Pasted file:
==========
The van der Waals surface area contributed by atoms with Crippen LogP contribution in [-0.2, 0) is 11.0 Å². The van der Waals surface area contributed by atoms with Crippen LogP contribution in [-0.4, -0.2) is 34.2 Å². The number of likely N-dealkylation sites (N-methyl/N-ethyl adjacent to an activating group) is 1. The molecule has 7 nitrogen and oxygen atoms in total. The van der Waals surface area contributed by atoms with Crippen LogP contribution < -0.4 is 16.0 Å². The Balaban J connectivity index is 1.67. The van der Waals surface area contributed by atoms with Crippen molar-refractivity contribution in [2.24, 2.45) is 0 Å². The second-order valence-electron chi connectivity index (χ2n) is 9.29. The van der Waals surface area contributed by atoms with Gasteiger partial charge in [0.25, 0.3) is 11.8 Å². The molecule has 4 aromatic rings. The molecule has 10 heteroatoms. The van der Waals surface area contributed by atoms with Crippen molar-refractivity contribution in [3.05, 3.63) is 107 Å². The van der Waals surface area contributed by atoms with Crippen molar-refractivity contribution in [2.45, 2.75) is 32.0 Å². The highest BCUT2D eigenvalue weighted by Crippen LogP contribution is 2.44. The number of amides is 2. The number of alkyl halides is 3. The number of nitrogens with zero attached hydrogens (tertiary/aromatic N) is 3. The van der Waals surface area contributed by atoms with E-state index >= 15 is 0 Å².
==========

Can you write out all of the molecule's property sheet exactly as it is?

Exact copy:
The van der Waals surface area contributed by atoms with Crippen LogP contribution in [-0.2, 0) is 11.0 Å². The van der Waals surface area contributed by atoms with Crippen LogP contribution in [-0.4, -0.2) is 34.2 Å². The number of likely N-dealkylation sites (N-methyl/N-ethyl adjacent to an activating group) is 1. The molecule has 7 nitrogen and oxygen atoms in total. The van der Waals surface area contributed by atoms with Crippen LogP contribution < -0.4 is 16.0 Å². The Balaban J connectivity index is 1.67. The van der Waals surface area contributed by atoms with Crippen molar-refractivity contribution in [2.24, 2.45) is 0 Å². The second-order valence-electron chi connectivity index (χ2n) is 9.29. The van der Waals surface area contributed by atoms with Gasteiger partial charge in [0.25, 0.3) is 11.8 Å². The molecule has 4 aromatic rings. The molecule has 10 heteroatoms. The van der Waals surface area contributed by atoms with Crippen molar-refractivity contribution in [3.05, 3.63) is 107 Å². The van der Waals surface area contributed by atoms with Crippen molar-refractivity contribution in [2.45, 2.75) is 32.0 Å². The highest BCUT2D eigenvalue weighted by Crippen LogP contribution is 2.44. The number of amides is 2. The number of alkyl halides is 3. The number of nitrogens with zero attached hydrogens (tertiary/aromatic N) is 3. The van der Waals surface area contributed by atoms with E-state index >= 15 is 0 Å².